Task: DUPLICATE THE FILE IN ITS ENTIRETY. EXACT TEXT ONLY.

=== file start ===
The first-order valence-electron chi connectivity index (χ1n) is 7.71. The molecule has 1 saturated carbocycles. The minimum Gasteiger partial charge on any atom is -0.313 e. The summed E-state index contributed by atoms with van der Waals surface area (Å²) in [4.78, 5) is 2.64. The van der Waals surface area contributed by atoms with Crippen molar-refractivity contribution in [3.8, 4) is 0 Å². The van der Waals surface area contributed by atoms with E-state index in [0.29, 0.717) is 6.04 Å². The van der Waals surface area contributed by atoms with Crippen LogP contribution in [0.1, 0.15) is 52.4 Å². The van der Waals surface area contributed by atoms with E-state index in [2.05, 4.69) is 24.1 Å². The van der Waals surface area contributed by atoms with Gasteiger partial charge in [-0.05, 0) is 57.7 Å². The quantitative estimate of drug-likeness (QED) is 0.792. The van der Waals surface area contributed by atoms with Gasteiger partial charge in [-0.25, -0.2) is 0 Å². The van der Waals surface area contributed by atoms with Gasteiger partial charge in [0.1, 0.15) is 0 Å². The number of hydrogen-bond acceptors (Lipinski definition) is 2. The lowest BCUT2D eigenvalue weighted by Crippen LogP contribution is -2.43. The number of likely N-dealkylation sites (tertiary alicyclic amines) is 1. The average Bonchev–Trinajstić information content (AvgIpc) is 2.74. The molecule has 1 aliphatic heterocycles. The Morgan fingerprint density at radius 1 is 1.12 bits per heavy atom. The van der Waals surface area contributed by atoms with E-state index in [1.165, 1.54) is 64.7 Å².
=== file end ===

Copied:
The first-order valence-electron chi connectivity index (χ1n) is 7.71. The molecule has 1 saturated carbocycles. The minimum Gasteiger partial charge on any atom is -0.313 e. The summed E-state index contributed by atoms with van der Waals surface area (Å²) in [4.78, 5) is 2.64. The van der Waals surface area contributed by atoms with Crippen molar-refractivity contribution in [3.8, 4) is 0 Å². The van der Waals surface area contributed by atoms with E-state index in [0.29, 0.717) is 6.04 Å². The van der Waals surface area contributed by atoms with Crippen LogP contribution in [0.1, 0.15) is 52.4 Å². The van der Waals surface area contributed by atoms with E-state index in [2.05, 4.69) is 24.1 Å². The van der Waals surface area contributed by atoms with Gasteiger partial charge in [-0.05, 0) is 57.7 Å². The quantitative estimate of drug-likeness (QED) is 0.792. The van der Waals surface area contributed by atoms with Gasteiger partial charge in [-0.25, -0.2) is 0 Å². The van der Waals surface area contributed by atoms with Gasteiger partial charge in [0.1, 0.15) is 0 Å². The number of hydrogen-bond acceptors (Lipinski definition) is 2. The lowest BCUT2D eigenvalue weighted by Crippen LogP contribution is -2.43. The number of likely N-dealkylation sites (tertiary alicyclic amines) is 1. The average Bonchev–Trinajstić information content (AvgIpc) is 2.74. The molecule has 1 aliphatic heterocycles. The Morgan fingerprint density at radius 1 is 1.12 bits per heavy atom. The van der Waals surface area contributed by atoms with E-state index in [1.165, 1.54) is 64.7 Å².